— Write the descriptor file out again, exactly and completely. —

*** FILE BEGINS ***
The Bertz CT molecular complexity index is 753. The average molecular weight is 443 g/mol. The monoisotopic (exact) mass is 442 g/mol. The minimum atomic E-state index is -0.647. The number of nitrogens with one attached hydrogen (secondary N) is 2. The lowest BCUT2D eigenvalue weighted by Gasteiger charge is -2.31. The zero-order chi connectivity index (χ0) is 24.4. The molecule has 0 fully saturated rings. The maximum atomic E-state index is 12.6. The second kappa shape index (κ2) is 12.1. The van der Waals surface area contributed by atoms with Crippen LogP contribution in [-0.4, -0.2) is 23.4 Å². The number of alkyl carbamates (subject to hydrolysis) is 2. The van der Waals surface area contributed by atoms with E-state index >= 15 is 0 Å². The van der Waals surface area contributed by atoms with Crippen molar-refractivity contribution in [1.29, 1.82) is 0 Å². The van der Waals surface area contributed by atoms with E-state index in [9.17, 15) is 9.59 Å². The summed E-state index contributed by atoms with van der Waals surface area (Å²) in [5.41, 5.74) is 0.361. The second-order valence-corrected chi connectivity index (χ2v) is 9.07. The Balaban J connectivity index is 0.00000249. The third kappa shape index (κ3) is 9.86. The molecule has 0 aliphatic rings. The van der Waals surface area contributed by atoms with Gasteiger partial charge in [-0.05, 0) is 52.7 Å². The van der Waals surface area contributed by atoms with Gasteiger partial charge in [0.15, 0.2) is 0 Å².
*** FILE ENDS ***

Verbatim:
The Bertz CT molecular complexity index is 753. The average molecular weight is 443 g/mol. The monoisotopic (exact) mass is 442 g/mol. The minimum atomic E-state index is -0.647. The number of nitrogens with one attached hydrogen (secondary N) is 2. The lowest BCUT2D eigenvalue weighted by Gasteiger charge is -2.31. The zero-order chi connectivity index (χ0) is 24.4. The molecule has 0 fully saturated rings. The maximum atomic E-state index is 12.6. The second kappa shape index (κ2) is 12.1. The van der Waals surface area contributed by atoms with Crippen LogP contribution in [-0.4, -0.2) is 23.4 Å². The number of alkyl carbamates (subject to hydrolysis) is 2. The van der Waals surface area contributed by atoms with E-state index >= 15 is 0 Å². The van der Waals surface area contributed by atoms with Crippen molar-refractivity contribution in [1.29, 1.82) is 0 Å². The van der Waals surface area contributed by atoms with E-state index in [9.17, 15) is 9.59 Å². The summed E-state index contributed by atoms with van der Waals surface area (Å²) in [5.41, 5.74) is 0.361. The second-order valence-corrected chi connectivity index (χ2v) is 9.07. The Balaban J connectivity index is 0.00000249. The third kappa shape index (κ3) is 9.86. The molecule has 0 aliphatic rings. The van der Waals surface area contributed by atoms with Gasteiger partial charge in [-0.05, 0) is 52.7 Å². The van der Waals surface area contributed by atoms with Gasteiger partial charge in [0.15, 0.2) is 0 Å².